Dubai is back at it again, promising to build the city of the future, today. As a part of a “comprehensive strategy to exploit 3D technology to serve humanity,” the ruler of Dubai, Sheikh Mohammed bin Rashid, has declared by 2030, 25 percent of buildings in the city will take advantage of 3D printing technology. It sounds unbelievable, but then again, the city since its inception has been defined by outlandish proposals that test the limits of what is possible for the sake of progress or merely prestige; however, it hasn’t always gone according to plan. This time is a much more serious proposal to make use of technology in a way no world ruler has ever proposed for both the public and private sector, impacting all aspects of life in the city of Duabi.
You do have to admire the “if you build it, they will come” attitude of Dubai’s oil-rich billionaires, who turned an empty patch of desert into a 21st century metropolis. Dubai’s status in the world is sure to be bolstered by a deliberate plan to utilize 3D printing technology to its fullest potential. For one, it would almost immediately solve the human rights nightmare that has long maligned Dubai’s identity which has sometimes revealed a dubious notion of progress. 3D printing will not just dramatically reduce the time, cost of materials, and environmental impact of construction, but also reduce dependence on migrant laborers
Dubai is not only poised to consider 3D printing for the sake of ambitious, newsworthy construction projects. The proposal for 3D printed buildings is just part of an overall strategy to make Dubai a world leader in 3D printing technology. Sheikh Mohammed’s directness how that will get done is it sounds unlike any other offered by a foreign ruler thus far. Sheikh Mohammed said, “Through the 3D Printing Strategy, we aim to make Dubai a global hub for the development of this technology and a base for research and development in this area. We aim to provide the best opportunities for innovation and optimal application of this technology worldwide. Our goal is raise the level of services provided to the people and harness 3D printing for the benefit of the entire community.” The most significant takeaway from the announcement is the level of commitment to all facets of life that can possibly be impacted by 3D printing technology.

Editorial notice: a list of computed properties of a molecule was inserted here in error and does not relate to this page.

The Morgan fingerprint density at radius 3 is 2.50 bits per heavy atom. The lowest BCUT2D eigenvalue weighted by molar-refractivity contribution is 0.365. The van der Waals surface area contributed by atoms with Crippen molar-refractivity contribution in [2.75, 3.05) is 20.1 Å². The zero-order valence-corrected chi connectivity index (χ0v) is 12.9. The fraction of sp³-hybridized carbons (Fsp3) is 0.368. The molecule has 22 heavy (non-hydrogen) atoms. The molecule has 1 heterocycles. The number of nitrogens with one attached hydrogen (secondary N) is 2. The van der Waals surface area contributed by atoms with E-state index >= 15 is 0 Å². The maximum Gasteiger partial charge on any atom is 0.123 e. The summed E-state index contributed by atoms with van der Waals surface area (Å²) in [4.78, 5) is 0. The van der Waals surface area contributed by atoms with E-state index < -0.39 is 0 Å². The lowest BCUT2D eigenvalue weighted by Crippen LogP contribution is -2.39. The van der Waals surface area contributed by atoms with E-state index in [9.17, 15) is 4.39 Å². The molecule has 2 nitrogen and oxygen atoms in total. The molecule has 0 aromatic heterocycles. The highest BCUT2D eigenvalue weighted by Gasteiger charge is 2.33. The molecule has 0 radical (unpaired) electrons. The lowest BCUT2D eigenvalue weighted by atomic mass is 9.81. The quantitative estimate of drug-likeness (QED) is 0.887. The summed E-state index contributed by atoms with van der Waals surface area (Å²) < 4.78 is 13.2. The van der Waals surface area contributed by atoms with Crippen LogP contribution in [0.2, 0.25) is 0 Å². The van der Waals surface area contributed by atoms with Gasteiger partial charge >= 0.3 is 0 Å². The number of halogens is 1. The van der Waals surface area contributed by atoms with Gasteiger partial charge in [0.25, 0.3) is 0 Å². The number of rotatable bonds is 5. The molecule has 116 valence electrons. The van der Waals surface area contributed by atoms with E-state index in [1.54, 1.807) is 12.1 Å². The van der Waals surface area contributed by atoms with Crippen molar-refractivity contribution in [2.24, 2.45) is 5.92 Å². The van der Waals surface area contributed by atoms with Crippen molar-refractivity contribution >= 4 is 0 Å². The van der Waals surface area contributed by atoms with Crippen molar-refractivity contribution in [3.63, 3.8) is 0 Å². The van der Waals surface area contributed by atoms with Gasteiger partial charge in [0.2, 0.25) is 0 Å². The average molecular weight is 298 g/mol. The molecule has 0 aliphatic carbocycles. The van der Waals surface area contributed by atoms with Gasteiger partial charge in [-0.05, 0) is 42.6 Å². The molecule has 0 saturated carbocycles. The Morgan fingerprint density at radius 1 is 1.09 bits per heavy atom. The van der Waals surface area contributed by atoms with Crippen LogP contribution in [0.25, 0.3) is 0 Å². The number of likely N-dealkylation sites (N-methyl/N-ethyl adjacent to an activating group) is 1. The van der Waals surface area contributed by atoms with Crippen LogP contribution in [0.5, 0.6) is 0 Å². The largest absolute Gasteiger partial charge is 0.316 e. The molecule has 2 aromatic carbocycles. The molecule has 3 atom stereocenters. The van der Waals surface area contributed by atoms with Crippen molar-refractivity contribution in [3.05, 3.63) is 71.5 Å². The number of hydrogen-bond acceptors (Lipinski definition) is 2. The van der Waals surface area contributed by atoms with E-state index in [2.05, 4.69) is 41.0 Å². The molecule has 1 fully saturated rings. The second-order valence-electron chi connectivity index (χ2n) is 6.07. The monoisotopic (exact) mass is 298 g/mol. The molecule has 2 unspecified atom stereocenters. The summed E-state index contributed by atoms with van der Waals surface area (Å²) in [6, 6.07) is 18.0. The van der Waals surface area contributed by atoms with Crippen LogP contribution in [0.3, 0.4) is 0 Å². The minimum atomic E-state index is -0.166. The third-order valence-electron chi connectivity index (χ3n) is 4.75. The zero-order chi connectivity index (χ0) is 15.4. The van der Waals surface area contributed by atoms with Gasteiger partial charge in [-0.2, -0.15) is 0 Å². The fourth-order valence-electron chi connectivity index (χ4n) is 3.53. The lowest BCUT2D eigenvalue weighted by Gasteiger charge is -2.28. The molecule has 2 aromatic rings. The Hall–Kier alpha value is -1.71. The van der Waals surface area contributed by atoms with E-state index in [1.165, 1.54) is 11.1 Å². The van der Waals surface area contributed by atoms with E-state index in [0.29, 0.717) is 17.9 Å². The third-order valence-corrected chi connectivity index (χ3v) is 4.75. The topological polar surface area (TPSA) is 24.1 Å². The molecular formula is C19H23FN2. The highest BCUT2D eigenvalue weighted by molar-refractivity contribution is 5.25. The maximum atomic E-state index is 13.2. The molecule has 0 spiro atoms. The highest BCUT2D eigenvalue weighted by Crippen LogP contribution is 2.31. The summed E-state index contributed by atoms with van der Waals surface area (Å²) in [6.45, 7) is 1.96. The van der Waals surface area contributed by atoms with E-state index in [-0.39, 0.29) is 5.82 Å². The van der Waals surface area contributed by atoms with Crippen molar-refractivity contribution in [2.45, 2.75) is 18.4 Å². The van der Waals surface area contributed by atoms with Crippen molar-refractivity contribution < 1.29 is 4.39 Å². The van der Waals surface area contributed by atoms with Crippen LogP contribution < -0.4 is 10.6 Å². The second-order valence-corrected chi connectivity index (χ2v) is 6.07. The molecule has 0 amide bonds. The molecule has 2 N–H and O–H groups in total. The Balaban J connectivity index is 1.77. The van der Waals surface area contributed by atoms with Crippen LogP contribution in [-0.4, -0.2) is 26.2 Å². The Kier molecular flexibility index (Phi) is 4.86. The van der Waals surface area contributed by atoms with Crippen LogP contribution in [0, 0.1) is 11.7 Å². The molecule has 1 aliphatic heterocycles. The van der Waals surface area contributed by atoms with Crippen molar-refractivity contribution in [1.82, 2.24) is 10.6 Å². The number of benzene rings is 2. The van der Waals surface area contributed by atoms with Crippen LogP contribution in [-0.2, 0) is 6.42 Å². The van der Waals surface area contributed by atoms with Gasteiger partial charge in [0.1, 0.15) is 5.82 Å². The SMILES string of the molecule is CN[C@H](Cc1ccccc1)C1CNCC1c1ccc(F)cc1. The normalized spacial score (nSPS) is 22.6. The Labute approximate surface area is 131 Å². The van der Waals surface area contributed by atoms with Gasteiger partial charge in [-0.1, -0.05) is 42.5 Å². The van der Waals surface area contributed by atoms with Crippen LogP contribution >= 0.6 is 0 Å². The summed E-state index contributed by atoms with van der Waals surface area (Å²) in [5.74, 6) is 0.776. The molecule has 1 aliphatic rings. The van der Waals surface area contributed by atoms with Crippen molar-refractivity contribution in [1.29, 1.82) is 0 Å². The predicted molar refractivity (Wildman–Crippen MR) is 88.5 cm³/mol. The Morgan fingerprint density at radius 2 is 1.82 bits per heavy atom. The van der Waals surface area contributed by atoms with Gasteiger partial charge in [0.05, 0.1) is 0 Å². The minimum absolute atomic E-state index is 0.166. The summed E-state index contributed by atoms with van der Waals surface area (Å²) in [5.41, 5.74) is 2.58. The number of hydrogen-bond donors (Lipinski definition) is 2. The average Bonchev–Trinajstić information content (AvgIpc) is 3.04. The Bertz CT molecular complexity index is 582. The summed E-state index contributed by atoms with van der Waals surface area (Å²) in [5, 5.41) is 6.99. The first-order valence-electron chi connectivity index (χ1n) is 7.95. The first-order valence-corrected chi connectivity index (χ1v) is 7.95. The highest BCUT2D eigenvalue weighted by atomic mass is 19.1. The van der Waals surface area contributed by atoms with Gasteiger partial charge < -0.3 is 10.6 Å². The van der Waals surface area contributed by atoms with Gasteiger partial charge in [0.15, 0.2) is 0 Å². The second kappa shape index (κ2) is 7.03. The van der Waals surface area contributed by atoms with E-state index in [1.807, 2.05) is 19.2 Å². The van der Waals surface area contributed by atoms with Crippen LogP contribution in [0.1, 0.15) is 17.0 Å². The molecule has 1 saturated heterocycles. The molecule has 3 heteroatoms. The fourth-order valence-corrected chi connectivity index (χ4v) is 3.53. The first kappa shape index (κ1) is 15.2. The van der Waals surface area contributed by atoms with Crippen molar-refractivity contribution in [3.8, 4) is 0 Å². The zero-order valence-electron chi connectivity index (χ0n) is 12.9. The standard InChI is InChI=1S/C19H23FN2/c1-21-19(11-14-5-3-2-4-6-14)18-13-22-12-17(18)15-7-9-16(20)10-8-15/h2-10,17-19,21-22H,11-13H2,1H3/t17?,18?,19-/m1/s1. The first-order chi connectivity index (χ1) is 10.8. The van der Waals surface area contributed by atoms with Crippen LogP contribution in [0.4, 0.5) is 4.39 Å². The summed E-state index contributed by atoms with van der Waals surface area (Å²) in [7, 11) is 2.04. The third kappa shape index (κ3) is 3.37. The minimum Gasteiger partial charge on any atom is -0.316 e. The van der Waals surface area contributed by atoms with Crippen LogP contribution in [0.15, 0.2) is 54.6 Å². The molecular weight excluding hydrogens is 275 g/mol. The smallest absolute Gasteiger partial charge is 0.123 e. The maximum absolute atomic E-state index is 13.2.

It’s always promising when a ruler begins to sound like a tech evangelist. In Sheikh Mohammand’s words you can see the hype cycle we thought might have come to the end is fully ingrained in his future outlook for Dubai. “The future will depend on 3D printing technologies in all aspects of our life, starting from houses we live in, the streets we use, the cars we drive, the clothes we wear and the food we eat,” he said. Three major sectors were mentioned that will be given greatest focus by planners: Construction, Medical Products and Consumer Products. The promise of 25 percent of building by 2030 was the most concrete projection offered, no doubt grabbing headlines around the world for what that might mean for the shape of skylines not just in Dubai, but around the world, perhaps being altered much sooner than ever imagined.